Webster Bank will be closing six branches because more customers are banking through the Internet, ATMs, and mobile phones.
Webster Bank, the banking division of Webster Financial Corp. (NYSE: WBS), has announced that it will be shutting down six branches in response to increased utilization of electronic banking methods.
The Farmington, Connecticut-based bank, with $18 billion in assets and 176 banking offices, discovered inefficiencies in its bank branches as some had proximity overlapping and 90% of impacted branch customers were found to frequent other Webster branches.
“Consumers and businesses are conducting more routine banking business over the internet, through ATMs, at point-of-sale, and using their mobile phone. Their visit to our branches are less frequent and more often are focused on addressing customers’ more complex financial needs,” said Anne Slattery, executive vice president for Retail Banking at Webster, in a news release.
“This shift in usage trends has led us to optimize our delivery channels so that we are delivering customers the services and products when, where and how they want them.”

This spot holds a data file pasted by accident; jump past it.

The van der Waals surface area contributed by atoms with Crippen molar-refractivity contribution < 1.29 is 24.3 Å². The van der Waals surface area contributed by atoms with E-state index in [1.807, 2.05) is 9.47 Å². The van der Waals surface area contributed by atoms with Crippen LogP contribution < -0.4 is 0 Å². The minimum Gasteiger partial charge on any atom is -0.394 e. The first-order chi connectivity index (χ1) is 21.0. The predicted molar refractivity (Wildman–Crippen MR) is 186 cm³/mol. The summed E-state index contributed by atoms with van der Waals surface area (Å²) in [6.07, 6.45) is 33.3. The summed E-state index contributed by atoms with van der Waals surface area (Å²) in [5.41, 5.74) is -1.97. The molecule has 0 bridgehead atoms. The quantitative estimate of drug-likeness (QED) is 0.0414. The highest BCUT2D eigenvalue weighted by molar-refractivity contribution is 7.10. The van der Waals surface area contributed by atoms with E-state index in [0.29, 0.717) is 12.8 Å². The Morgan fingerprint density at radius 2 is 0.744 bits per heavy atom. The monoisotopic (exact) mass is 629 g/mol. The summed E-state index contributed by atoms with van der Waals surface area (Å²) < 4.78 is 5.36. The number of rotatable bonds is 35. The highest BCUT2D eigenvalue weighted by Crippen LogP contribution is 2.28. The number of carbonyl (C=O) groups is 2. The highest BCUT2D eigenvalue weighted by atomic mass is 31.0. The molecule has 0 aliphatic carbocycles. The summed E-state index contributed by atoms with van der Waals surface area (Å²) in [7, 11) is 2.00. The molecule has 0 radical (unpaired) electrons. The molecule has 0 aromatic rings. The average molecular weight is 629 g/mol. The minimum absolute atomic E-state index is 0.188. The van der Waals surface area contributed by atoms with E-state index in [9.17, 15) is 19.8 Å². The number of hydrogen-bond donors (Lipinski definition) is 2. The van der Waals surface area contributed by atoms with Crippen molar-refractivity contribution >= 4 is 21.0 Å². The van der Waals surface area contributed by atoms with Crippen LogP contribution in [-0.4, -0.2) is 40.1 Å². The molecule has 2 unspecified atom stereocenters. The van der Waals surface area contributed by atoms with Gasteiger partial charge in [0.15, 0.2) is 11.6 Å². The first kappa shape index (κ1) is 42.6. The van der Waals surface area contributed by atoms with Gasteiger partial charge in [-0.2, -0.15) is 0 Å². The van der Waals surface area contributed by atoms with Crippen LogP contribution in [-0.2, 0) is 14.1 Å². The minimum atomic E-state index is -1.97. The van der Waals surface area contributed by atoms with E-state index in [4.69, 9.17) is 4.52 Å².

The following six branch locations will close on October 7, 2011:
- Meriden Road, Wolcott, CT: 1776 Meriden Rd.
- Mansfield, MA: 84 Copeland Dr.
- New Preston, CT: 131 Old New Milford Turnpike
- Newtown, CT: 14 Church Hill Rd.
- Southbury Supermarket, Southbury, CT: 775 Main St. South
- Torrington Downtown, Torrington, CT: 50 Litchfield St.
As tech companies usher in a mobile age, financial institutions are finding less of a need for a physical presence.
In an investor presentation by Capital One following its purchase of ING Direct, a slide showed that branch banking has decreased over 30% since the 1990’s while consumers became increasingly reliant on debit cards, direct deposit, ATMs, online banking, mobile banking, and remote deposit capture.
Webster Bank’s decision to shutter inefficient locations falls in line with that of Bank of America®. In March, the nation’s largest bank said it may close up to 10% of its 5,800 branches, cutting out less profitable locations and recognizing the advancement of technology.